Slightly OT: Neighborhood foreclosures and my home repairs

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example property value 100k property value, assesment 100% assessed taxed at .05% /$ value= $5,000.00 now example two 100k property value, assesment 80% assessed tax at .0625% /$ value=$5,000.00 so you see at 100% and 80% it comes out same. Tax can be manipulated as our politicians wish there are no standard we do not want put our crooks out of job do we ????????????????????/
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That's what I was trying to get across. You just did it a little better with an example. Bottom line is the budget will be met!
Sometimes it sucks to not really understand things. Sometimes you're better off!
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On Thu, 11 Sep 2008 16:06:08 -0500, Phil Again wrote:

[...]
I think it would be self defeating to do that. If you want decent people to buy (or at least rent) the vacant houses near your home, then keep your own home looking decent.

Unless you're in a truly blighted area, I wouldn't worry about it too much. Not all of those foreclosures will end up as rental property. Some will end up as rentals, but others will be owner occupied, and others will get mostly cosmetic repairs and be marketed for top dollar by house flippers.
Foreclosures go cheap, because the property is almost always "rough around the edges" and you're buying with no recourse against the seller. I'm not complaining; I'm living in a hud repo that I got cheap last year. I paid about 70% of what the surrounding comps are worth.
A house a few doors down from me was auctioned off cheap earlier in the year. It was bought by investors who later sold it for top dollar.
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yeah its bad out there, IF GOVERNMENT HAD SHORED UP THE SUB PRIME LOANS FROM THE GET GO THIS MESS WOULDNT OF TAKEN DOWN OUR ENTIRE ECONOMY!
I would maintain my home as normal, so its iun good shape when the turn aoiund comes. besides ultimately you live in your home its best to maintain it well.
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I think you mean "if the lenders hadn't put out all those sub-prime loans to people who were likely to default if the economy slowed down, which it inevitably does sooner or later, I wouldn't have had to pay so much for my own house."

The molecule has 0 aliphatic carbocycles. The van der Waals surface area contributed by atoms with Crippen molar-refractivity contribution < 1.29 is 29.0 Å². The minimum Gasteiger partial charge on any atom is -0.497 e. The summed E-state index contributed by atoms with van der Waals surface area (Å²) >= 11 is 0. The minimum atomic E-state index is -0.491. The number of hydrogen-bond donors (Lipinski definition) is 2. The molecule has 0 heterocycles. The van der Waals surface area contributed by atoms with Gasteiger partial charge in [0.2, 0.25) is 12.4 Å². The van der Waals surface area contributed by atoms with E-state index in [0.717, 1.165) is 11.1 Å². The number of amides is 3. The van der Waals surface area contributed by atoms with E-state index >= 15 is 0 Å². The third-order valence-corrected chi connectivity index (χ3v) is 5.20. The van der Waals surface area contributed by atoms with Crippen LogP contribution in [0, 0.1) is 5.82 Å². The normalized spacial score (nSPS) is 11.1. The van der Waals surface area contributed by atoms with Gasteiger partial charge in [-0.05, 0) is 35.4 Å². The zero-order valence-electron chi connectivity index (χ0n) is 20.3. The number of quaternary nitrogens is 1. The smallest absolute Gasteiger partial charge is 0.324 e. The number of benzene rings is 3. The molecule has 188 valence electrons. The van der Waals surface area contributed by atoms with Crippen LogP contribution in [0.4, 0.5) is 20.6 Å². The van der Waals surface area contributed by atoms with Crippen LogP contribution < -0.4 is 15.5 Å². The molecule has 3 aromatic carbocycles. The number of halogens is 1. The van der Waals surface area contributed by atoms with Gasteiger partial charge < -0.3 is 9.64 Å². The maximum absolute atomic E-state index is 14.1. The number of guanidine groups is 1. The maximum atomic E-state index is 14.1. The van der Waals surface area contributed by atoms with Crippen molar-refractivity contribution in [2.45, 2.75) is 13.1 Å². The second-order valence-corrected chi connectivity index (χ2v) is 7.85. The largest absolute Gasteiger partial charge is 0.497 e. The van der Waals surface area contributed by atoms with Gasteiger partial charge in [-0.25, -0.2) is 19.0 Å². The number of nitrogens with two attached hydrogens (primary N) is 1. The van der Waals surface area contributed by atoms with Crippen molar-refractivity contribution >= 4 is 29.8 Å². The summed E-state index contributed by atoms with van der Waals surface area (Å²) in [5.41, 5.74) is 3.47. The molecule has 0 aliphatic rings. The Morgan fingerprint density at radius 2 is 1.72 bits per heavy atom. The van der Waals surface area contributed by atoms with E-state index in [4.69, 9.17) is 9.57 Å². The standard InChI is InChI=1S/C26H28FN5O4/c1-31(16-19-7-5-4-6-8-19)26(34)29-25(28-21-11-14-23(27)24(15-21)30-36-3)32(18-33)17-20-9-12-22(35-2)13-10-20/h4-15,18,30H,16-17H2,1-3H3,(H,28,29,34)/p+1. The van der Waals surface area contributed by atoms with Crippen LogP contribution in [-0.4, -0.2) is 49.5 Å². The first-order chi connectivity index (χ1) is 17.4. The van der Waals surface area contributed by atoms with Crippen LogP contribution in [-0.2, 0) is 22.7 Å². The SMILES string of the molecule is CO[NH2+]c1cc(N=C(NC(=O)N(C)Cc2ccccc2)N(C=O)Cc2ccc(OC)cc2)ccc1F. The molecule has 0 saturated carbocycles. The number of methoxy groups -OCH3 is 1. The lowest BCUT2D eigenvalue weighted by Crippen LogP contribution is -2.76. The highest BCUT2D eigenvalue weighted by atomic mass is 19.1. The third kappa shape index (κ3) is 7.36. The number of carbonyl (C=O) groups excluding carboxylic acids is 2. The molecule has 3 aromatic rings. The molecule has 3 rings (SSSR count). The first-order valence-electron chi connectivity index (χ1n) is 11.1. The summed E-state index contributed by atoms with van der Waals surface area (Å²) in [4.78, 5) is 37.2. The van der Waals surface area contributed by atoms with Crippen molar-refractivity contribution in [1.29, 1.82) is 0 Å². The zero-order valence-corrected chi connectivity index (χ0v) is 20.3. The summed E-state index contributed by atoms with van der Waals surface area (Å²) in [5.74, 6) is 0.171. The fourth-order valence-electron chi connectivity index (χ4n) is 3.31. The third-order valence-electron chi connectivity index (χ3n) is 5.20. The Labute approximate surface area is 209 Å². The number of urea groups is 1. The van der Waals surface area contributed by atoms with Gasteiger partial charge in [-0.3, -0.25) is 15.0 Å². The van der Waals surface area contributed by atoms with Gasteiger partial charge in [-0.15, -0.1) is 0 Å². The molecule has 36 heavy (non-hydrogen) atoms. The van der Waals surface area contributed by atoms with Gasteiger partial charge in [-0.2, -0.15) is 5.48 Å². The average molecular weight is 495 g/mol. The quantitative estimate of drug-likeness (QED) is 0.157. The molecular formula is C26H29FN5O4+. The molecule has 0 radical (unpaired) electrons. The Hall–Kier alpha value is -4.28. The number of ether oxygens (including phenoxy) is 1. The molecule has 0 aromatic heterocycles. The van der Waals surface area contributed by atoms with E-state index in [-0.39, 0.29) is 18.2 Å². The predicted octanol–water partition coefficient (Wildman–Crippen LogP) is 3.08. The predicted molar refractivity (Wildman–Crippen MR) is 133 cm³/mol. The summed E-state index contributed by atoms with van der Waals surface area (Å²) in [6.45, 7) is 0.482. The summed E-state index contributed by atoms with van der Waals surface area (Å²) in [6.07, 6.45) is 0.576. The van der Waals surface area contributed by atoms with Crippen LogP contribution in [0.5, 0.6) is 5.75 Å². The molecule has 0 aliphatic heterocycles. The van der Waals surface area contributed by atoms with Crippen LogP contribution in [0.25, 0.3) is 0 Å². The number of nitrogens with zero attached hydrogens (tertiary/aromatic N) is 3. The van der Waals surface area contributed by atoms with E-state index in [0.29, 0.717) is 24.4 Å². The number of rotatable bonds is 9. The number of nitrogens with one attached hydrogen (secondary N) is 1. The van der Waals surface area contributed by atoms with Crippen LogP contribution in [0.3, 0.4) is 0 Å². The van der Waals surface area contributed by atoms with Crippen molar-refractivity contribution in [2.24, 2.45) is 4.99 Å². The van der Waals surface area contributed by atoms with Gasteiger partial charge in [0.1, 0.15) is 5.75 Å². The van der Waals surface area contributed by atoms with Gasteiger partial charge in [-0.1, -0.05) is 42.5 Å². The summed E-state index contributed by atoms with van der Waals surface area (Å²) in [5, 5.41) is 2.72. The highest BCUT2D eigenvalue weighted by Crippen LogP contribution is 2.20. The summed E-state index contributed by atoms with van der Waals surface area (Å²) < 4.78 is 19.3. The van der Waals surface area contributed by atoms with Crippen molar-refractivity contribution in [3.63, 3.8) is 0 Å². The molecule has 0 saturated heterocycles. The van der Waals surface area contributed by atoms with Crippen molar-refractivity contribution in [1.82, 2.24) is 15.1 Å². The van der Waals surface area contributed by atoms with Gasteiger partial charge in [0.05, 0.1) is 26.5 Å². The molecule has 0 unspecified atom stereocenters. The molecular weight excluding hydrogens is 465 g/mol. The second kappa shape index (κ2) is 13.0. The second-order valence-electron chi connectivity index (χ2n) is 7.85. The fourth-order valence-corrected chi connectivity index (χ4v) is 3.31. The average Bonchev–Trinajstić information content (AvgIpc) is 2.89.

Yes, I'm a little bitter that I'm being penalized for buying within my means, not taking out an interest-only ARM to save a few bucks, etc. etc. etc.
I guess the only silver lining is in a couple years I'll have one of the highest credit scores around as I'll be one of the few who hasn't defaulted (ASSuming I don't lose my job before values go back up.)
nate
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Phil Again wrote:

Nope. They'll have fewer students. That means fewer buildings and fewer teachers and lower budgets.

With fewer residents, there's less trash to pick up, fewer people get sick or commit crimes, fewer fires, etc. You have a wonderful opportunity to shrink your local government.

If you want those services, you can buy them yourself and eliminate the middle-man.
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Phil Again wrote:

You are ignoring something important and that was the real estate bubble that greatly skewed the market.
Our county is in the process of reassessment and there are numerous complaints because the county commissioners just happened to choose the peak of the bubble as the reference for real estate values. Since it will be a while before greedy banks and clueless people hold a repeat performance the "market values" have nothing to do with real market values. So numerous people are protesting to get them to back down.
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well in life things can change fast, people get married, divorced, change jobs etc etc.
a well maintaained home is easier to sell whenever you want.......
besides often routine maintence saves long term money
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Maybe I wasn't clear.... The only way I am going to leave my current house is to lock the door and walk away.
There is no possibility I can come up with a $40,000.00 or $50k which would make up the difference between my expectation of a selling price and the remainder of my Mortgage. Period. $5,000.00 maybe, but not $40,000.00.
I don't see the prices of homes in my neighborhood rising much above cost of land and replacement value of the house. Which makes the current selling price ($50K below my mortgage) about correct +/- 10%.
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Phil Again wrote: ...

So, what's the question again? What are you actually thinking you're going to do without on maintenance that's going to be a big-ticket difference unless you mean "ever" as opposed to right now.
If this were a discussion to take truly seriously, one would ask how old you are, your level of income and other debt compared to the house, life style and why one doesn't have additional resources other than what, at least superficially, appears to be more house than can afford...
On balance, most of those aren't issues any reasonable person would want to discuss in sufficient detail on usenet for there to be any meaningful answers. One might hazard a guess a call to Dave Ramsay might be fruitful if one were a guessing kind.... :)
As for future values, cycles come and cycles go. Again depending on age and other circumstances, time may (or may not) be on your side...
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